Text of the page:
Murchison ordered manager Allan Witwer to plant plum, peach, and orange trees at the hotel — that night. Wolfe: “When [Hoover] stepped out of his door the next morning, he found the garden full of trees thick with luscious fruit.”
According to the New York Times (12/31/63), in 1954 Hoover told Murchison, “If I had the money that’s spent at race tracks, I could do a wonderful job of building character among the nation’s young people.” Not long after, Murchison and Sid Richardson offered to buy Del Mar Racetrack’s seasonal lease from Al Hart, head of a group that owned the license to the track, and (quoted in Summers) “a liquor distributor with links to the Chicago mob.”
Witwer (quoted in Summers): “At first Hart practically threw them out of his office. So Clint said, ‘If those fellas won’t deal with me, we’ll sic old J. Edgar on ’em’ — and sent two FBI agents to call on Hart. I heard this from the agents themselves afterwards. Then Hart sold.”
Murchison and Richardson ran Del Mar behind a front organization, Boys Incorporated of America, whose board of directors included Texas governor John Connally. Funds from the track went, allegedly, to underprivileged boys. George E. Allen (quoted in Demaris): “Sure, the Boys’ Clubs would get something, but it was a tax racket. One time they wanted to buy all the tracks in the United States. George Humphrey, Secretary of the Treasury, wouldn’t let them do it.”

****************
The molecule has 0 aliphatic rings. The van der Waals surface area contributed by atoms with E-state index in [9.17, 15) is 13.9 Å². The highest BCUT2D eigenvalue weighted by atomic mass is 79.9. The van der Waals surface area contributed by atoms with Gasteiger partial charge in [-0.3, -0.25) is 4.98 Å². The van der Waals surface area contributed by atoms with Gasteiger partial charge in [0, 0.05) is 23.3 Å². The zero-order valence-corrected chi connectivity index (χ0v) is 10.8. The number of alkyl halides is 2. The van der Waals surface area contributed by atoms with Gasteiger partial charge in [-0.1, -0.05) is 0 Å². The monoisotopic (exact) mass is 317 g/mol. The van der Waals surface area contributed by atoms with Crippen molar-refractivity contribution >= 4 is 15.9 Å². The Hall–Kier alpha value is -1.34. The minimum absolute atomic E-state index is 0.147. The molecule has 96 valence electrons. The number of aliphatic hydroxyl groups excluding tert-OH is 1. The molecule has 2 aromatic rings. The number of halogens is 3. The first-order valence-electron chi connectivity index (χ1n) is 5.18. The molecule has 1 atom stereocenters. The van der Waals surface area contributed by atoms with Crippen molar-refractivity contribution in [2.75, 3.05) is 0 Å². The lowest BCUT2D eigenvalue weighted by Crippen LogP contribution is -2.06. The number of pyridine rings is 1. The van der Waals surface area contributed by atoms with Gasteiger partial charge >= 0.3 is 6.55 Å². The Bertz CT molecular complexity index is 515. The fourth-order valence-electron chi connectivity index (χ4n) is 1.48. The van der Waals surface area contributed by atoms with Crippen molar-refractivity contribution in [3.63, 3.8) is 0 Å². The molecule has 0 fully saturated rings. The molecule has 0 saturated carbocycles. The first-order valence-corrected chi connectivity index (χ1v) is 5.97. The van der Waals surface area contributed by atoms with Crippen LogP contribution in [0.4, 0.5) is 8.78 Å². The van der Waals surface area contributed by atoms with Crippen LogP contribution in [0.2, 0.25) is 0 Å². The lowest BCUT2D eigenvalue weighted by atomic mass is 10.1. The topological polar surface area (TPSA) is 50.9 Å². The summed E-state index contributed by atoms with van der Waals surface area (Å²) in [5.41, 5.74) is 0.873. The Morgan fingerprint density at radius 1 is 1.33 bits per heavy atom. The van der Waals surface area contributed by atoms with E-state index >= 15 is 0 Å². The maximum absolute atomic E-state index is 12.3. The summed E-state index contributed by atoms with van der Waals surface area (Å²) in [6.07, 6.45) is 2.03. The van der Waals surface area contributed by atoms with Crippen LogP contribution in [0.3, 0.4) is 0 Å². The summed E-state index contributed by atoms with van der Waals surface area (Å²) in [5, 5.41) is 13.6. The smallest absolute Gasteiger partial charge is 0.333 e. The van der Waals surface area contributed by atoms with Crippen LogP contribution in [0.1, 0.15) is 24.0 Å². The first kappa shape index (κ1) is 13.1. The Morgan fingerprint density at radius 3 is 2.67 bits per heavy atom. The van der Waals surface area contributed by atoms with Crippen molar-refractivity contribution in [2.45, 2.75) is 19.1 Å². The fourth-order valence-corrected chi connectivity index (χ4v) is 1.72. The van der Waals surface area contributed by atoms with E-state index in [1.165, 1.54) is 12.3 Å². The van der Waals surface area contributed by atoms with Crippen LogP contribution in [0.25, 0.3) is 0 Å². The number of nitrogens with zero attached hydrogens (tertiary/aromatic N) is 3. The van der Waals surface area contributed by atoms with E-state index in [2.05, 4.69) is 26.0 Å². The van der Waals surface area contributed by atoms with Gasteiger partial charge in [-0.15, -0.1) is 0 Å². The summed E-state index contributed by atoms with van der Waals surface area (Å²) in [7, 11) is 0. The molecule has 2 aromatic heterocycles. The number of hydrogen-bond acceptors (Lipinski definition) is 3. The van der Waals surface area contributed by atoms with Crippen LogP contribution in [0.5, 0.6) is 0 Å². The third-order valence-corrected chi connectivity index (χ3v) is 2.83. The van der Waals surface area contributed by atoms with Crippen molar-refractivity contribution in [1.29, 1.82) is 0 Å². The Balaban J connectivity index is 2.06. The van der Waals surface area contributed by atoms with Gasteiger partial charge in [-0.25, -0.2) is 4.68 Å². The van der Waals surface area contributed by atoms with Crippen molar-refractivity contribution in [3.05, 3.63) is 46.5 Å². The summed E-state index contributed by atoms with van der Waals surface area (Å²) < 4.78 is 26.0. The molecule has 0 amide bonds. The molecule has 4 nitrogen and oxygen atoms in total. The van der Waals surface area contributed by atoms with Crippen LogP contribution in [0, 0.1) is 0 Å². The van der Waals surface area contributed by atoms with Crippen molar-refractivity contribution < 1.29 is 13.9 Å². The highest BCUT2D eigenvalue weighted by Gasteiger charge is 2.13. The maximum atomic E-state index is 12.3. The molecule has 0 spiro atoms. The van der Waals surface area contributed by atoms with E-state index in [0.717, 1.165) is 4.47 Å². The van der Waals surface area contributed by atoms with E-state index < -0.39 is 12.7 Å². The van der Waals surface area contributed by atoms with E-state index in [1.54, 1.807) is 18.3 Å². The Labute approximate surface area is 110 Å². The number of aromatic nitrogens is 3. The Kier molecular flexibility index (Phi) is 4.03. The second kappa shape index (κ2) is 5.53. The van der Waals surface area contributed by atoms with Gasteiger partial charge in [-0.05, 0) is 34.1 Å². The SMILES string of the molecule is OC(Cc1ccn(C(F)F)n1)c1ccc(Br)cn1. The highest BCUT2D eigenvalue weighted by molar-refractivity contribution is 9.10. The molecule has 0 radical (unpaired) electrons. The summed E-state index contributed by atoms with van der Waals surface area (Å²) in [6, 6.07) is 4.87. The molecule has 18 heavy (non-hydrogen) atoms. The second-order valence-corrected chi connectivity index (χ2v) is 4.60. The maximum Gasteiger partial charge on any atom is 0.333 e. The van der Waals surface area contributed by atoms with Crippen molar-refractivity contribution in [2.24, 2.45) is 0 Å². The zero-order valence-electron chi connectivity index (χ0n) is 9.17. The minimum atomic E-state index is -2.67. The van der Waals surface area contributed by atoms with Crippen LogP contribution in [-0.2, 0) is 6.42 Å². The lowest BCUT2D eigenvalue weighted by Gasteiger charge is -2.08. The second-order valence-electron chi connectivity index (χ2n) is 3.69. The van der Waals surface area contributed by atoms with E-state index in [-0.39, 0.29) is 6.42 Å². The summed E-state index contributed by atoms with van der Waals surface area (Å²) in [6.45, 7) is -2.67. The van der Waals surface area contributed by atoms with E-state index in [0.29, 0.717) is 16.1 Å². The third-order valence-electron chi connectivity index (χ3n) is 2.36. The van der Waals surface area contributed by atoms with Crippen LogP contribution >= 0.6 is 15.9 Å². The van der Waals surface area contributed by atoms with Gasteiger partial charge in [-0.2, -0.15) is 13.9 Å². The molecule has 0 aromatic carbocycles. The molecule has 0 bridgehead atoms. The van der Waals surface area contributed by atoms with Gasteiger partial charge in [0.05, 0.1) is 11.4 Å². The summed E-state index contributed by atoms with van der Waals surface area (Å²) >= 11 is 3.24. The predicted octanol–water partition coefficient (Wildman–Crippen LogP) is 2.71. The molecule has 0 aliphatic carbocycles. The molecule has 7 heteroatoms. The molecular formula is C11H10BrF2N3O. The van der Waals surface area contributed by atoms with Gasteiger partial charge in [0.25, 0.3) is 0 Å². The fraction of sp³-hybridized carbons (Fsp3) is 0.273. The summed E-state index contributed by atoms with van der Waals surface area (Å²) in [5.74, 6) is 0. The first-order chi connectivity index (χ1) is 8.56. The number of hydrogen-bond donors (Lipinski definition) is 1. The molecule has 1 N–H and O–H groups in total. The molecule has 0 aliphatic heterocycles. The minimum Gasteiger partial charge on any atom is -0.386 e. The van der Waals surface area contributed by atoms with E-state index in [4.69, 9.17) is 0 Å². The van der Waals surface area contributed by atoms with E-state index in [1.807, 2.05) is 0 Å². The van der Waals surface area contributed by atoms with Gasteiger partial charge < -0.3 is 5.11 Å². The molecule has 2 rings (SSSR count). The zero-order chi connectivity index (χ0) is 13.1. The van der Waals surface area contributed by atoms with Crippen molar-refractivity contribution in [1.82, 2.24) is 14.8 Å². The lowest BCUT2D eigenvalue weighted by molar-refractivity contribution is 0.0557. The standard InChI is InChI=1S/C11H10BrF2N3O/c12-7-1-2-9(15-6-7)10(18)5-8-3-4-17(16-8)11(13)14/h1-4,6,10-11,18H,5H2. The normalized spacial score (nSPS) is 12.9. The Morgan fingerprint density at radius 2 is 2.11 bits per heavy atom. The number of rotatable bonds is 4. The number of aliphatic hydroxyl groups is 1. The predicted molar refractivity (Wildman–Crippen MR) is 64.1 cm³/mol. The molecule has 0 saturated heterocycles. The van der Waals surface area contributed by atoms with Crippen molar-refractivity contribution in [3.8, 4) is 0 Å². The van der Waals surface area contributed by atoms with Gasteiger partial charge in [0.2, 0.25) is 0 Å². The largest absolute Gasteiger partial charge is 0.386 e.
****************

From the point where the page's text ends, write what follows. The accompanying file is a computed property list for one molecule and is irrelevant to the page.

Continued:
Murchison named Marine general Howland “Howling Mad” Smith, hero at Guadalcanal, as president of Boys Inc. They paid him $200 a month for his name. The general resigned when he learned that, although the track cleared $640,000 at one meeting, Boys Inc. didn’t make a dime. When the general blasted Murchison in a news story, Hoover told the Morning Telegraph: “I know Clint quite well, and I think he would be the last person in the country to use such a plan as a clever tax or business subterfuge. In fact, I spoke to Clint about devoting some time to youth work, and the charitable corporation of Del Mar is one of his answers.
“Actually,” Hoover continued,“from a law-enforcement standpoint, a well-conducted racetrack is a help to a community, if only for the reason that the people at the track are finding an outlet for their emotions, which, if they weren’t at the track, they might use for less laudable escapades.”
Hoover claimed to make only $2 bets at the track. He even had himself photographed at the $2 window, advocating “temperance and moderation in all things.”